Following Yellow Pages ruling for Seattle, San Francisco to halt similar program

Free speech? San Francisco was forced to reconsider its Yellow Pages ban after a federal court struck down a similar law in Seattle.

Free speech? San Francisco was forced to reconsider its Yellow Pages ban after a federal court struck down a similar law in Seattle.

San Francisco’s law banning the delivery of Yellow Pages is being sent to the trash can after a federal court ruled that a similar law enacted in Seattle violated First Amendment protections.

Board of Supervisors President David Chiu had authored local legislation that prohibited the delivery of the phonebooks to anyone who did not request them or who was not home to personally accept them.

But on Tuesday, Chiu was forced to announce that he was introducing new legislation to block his own law, which the board had approved in May 2011 amid strong opposition from the phonebook industry.

Seattle’s Yellow Pages ban, considered a weaker law than San Francisco’s, taxed the publishing industry to fund an opt-out program. But the 9th U.S. Circuit Court of Appeals, which is based in San Francisco, struck down that law last week.  

“I strongly disagree with the 9th Circuit’s ruling, a misreading of the First Amendment to protect corporate polluters that litter our San Francisco doorsteps with 1.6 million unwanted Yellow Pages books every year,” Chiu said. “But in light of the decision and in consultation with our city attorney, I am introducing legislation today to suspend the implementation of our pilot program at least until future appellate proceedings determine that Seattle’s law is consistent with the First Amendment.”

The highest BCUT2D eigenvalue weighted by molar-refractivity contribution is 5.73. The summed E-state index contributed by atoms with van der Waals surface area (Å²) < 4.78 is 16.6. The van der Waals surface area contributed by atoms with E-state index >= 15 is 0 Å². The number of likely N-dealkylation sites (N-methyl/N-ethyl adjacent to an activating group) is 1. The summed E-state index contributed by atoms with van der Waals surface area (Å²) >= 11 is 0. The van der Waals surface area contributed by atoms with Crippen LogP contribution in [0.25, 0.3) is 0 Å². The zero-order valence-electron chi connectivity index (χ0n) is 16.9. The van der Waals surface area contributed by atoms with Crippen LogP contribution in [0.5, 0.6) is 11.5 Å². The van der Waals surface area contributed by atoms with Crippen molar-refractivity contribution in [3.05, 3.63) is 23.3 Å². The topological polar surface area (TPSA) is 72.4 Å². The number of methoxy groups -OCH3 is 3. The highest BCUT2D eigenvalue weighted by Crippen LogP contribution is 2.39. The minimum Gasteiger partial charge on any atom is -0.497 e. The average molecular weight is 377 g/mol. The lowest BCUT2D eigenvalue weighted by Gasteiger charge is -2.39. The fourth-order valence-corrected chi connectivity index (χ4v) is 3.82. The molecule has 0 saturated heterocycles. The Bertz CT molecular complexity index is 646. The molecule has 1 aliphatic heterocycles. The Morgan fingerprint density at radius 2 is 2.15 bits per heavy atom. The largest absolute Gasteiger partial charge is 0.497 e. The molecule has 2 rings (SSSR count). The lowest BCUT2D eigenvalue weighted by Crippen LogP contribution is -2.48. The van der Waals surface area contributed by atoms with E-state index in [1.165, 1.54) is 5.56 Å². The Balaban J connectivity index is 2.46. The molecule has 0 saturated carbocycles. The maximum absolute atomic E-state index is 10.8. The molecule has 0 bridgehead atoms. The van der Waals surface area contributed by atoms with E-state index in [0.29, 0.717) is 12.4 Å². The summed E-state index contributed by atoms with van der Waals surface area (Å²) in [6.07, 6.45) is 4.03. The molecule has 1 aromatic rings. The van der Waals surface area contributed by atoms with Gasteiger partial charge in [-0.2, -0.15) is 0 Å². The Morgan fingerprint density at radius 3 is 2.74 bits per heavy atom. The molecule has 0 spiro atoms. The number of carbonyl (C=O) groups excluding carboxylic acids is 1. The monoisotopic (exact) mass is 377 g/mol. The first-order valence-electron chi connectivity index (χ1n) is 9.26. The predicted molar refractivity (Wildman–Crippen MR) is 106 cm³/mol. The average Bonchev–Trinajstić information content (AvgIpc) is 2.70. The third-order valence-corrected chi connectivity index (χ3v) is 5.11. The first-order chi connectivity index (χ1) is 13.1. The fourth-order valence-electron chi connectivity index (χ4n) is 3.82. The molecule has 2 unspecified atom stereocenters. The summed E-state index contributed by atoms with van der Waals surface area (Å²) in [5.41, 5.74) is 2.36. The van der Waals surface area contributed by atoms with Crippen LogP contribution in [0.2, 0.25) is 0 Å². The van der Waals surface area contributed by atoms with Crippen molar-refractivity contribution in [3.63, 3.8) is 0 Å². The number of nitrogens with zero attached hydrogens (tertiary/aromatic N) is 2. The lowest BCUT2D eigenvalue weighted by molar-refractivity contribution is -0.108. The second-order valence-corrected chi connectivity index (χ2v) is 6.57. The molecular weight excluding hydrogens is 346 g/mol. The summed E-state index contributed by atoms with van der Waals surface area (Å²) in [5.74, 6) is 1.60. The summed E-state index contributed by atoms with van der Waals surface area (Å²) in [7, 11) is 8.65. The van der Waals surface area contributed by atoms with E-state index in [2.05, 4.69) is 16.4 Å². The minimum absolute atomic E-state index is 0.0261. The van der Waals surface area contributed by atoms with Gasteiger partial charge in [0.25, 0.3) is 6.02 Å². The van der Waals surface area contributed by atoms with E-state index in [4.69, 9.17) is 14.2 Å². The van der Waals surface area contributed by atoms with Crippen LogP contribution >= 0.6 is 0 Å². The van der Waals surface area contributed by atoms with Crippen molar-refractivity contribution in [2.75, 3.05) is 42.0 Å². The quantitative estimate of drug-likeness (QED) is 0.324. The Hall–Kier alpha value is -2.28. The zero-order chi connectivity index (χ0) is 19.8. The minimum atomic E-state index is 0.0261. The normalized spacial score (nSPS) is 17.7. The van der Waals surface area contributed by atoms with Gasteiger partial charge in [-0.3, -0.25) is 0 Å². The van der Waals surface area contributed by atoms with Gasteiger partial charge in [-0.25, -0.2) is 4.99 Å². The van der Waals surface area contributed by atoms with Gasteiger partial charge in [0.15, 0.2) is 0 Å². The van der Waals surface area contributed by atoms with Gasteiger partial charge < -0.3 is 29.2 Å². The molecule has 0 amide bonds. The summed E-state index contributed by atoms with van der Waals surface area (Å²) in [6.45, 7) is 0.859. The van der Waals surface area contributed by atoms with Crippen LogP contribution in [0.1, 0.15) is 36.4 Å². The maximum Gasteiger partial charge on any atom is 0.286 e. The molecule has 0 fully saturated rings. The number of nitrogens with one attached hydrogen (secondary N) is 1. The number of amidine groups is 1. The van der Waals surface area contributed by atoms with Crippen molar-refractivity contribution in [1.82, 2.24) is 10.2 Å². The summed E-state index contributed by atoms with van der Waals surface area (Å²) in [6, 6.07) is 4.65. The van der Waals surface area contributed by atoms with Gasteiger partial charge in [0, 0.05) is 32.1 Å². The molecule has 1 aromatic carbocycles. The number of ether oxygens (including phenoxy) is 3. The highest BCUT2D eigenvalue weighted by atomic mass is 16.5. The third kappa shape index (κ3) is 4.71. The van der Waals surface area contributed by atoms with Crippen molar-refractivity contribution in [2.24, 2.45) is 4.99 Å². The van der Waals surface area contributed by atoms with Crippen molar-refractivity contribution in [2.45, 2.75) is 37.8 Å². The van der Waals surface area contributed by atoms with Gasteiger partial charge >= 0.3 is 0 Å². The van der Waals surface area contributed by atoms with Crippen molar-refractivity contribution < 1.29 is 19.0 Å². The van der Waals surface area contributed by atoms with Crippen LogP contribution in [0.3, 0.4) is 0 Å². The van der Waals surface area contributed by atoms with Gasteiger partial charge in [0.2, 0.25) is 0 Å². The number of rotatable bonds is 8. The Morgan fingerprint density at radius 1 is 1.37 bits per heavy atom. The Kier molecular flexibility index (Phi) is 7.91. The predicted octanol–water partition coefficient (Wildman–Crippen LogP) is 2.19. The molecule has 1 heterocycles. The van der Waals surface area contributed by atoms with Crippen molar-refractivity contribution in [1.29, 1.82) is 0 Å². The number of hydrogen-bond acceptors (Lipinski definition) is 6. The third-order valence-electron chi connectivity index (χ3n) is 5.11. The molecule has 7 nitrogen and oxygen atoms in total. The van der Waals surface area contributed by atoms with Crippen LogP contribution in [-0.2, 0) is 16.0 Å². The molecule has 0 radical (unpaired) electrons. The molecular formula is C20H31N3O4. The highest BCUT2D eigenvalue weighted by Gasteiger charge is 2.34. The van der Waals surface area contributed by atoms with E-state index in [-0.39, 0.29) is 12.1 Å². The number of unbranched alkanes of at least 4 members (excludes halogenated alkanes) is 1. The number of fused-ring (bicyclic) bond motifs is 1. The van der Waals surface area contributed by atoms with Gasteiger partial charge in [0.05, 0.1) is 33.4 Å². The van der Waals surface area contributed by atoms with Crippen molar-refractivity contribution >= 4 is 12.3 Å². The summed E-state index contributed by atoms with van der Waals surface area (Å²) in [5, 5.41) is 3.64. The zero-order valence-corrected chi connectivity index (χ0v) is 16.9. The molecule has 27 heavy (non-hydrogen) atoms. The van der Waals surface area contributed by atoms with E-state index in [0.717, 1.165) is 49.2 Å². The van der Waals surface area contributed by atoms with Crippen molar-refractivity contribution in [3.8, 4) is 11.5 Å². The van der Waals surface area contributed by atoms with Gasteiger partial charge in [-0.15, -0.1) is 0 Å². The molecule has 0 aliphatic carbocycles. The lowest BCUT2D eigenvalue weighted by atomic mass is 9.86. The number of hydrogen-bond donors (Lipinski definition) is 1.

Judge Richard R. Clifton wrote for the court, “Although portions of the directories are obviously commercial in nature, the books contain more than that, and we conclude that the directories are entitled to the full protection of the First Amendment.”

Clifton also noted that Yellow Pages were “once a ubiquitous part of American life, found in virtually every household and office.

“But times have changed, and today phone books, like land-line telephones themselves, are not so universally accepted.”

San Francisco’s law was set to go into effect May 1 and sunset in three years, but a legal challenge held up implementation. The full board must vote to make the law ineffective, which it is expected to do in the coming weeks.  

Chiu said he is not done trying to reduce waste related to the Yellow Pages and is already “working with the city attorney to hopefully draft new legislation to find alternative approaches to achieving the same goal.”   

jsabatini@sfexaminer.com

Bay Area NewsDavid ChiuGovernment & PoliticsLocalPoliticsSan Francisco

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